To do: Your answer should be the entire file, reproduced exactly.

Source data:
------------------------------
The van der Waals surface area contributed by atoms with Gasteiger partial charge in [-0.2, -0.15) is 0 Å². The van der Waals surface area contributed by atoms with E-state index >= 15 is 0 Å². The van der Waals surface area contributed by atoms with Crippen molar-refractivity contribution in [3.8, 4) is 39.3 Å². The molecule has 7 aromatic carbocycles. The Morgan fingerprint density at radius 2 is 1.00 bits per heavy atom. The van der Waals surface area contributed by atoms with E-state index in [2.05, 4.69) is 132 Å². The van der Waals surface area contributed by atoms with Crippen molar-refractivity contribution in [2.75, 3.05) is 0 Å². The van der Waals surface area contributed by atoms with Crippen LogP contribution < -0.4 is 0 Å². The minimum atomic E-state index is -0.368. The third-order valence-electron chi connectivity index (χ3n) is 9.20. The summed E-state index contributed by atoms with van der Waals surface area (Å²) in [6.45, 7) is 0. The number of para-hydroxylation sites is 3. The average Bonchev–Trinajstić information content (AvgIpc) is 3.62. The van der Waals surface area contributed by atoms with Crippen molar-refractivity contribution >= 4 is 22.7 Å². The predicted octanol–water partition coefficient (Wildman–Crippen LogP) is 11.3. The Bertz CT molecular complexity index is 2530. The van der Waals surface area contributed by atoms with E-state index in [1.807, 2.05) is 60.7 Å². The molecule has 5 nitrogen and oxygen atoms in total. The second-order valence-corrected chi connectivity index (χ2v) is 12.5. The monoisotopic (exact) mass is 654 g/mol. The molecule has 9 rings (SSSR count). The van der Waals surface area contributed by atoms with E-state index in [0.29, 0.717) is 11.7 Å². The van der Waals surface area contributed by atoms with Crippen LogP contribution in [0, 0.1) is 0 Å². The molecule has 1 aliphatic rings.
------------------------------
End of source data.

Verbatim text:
The van der Waals surface area contributed by atoms with Gasteiger partial charge in [-0.2, -0.15) is 0 Å². The van der Waals surface area contributed by atoms with E-state index >= 15 is 0 Å². The van der Waals surface area contributed by atoms with Crippen molar-refractivity contribution in [3.8, 4) is 39.3 Å². The molecule has 7 aromatic carbocycles. The Morgan fingerprint density at radius 2 is 1.00 bits per heavy atom. The van der Waals surface area contributed by atoms with E-state index in [2.05, 4.69) is 132 Å². The van der Waals surface area contributed by atoms with Crippen molar-refractivity contribution in [2.75, 3.05) is 0 Å². The van der Waals surface area contributed by atoms with Crippen LogP contribution < -0.4 is 0 Å². The minimum atomic E-state index is -0.368. The third-order valence-electron chi connectivity index (χ3n) is 9.20. The summed E-state index contributed by atoms with van der Waals surface area (Å²) in [6.45, 7) is 0. The number of para-hydroxylation sites is 3. The average Bonchev–Trinajstić information content (AvgIpc) is 3.62. The van der Waals surface area contributed by atoms with Crippen molar-refractivity contribution >= 4 is 22.7 Å². The predicted octanol–water partition coefficient (Wildman–Crippen LogP) is 11.3. The Bertz CT molecular complexity index is 2530. The van der Waals surface area contributed by atoms with E-state index in [1.807, 2.05) is 60.7 Å². The molecule has 5 nitrogen and oxygen atoms in total. The second-order valence-corrected chi connectivity index (χ2v) is 12.5. The monoisotopic (exact) mass is 654 g/mol. The molecule has 9 rings (SSSR count). The van der Waals surface area contributed by atoms with E-state index in [0.29, 0.717) is 11.7 Å². The van der Waals surface area contributed by atoms with Crippen LogP contribution in [0, 0.1) is 0 Å². The molecule has 1 aliphatic rings.